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    Three-quarters of faith leaders in the US believe that religious freedom is less valued in the country, according to a recent study.

    The Barna Group released its four-year study on religious freedom in America and the results shed light on how the US clergy see their roles in the ever changing society. The Christian polling firm conducted the survey to 1,608 clergy in 2014, 513 Protestant pastors in the U.S. in 2015 and 2016, and 601 Protestant pastors in the U.S. in 2017.

    The pressure for leaders and especially faith leaders to satisfy everyone on all sides, and to avoid offense, is very real today, especially in the digital era. —Roxanne Stone, Barna Group’s editor in chief

    In the report, Faith Leadership in a Divided Culture, two out of five American adults (43%) said religious freedom in the country is worse compared to ten years ago, while 44% said religious liberty and other types of freedom “will be at risk in the coming decade.”

    The study found that the majority of Christian leaders feel uncertain on how they will disciple believers around certain social and political issues in the country.

    Nearly three out of 10 pastors (27%) claimed that they are having difficulty in preaching about moral and social issues such as sexuality, abortion and immigration. The respondents claimed that they frequently (11%) or occasionally (39%) feel hampered in their ability to speak out on certain topics because people will take offense.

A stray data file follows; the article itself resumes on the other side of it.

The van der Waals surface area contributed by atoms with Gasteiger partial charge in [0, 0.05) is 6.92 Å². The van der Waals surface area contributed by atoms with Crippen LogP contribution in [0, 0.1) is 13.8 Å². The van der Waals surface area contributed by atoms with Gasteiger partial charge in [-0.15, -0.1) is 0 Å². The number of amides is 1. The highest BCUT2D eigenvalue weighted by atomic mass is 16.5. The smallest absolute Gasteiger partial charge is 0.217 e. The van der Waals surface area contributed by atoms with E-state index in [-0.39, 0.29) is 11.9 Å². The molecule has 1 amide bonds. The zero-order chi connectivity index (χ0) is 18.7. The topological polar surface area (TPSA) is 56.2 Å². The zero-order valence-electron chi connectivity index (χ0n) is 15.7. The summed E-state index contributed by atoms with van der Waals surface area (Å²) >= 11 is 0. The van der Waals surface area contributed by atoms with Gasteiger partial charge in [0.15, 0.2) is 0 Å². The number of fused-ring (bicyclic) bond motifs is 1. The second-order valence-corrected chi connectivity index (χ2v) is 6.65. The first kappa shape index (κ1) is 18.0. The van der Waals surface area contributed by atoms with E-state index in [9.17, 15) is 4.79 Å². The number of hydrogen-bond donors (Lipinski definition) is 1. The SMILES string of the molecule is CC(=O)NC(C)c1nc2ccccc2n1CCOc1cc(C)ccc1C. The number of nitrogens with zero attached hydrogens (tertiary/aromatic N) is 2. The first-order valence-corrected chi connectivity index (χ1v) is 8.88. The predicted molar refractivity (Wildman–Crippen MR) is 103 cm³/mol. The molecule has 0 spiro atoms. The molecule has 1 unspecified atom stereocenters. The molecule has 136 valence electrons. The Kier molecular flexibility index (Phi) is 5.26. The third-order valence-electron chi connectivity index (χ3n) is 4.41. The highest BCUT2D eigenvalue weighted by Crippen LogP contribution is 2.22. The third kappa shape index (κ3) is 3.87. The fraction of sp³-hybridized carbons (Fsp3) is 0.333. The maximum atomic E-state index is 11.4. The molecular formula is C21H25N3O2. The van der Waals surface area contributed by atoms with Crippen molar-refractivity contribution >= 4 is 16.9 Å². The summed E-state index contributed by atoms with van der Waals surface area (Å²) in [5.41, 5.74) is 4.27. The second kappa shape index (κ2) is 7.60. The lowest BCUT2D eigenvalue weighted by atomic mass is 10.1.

The US clergy may have reservations about the future of religious freedom in America, but 68% of them believe that “clergy members have a uniquely important role to play when it comes to preserving religious freedom in the US.”

    Roxanne Stone, Barna’s editor in chief, said, “The pressure for leaders and especially faith leaders to satisfy everyone on all sides, and to avoid offense, is very real today, especially in the digital era.”

    She added that, “As the research reveals, the issues pastors feel most pressured to speak out on are the same ones they feel limited to talk about. In other words, the squeeze comes from all sides: those demanding that the church take a stand and those outraged when it does.”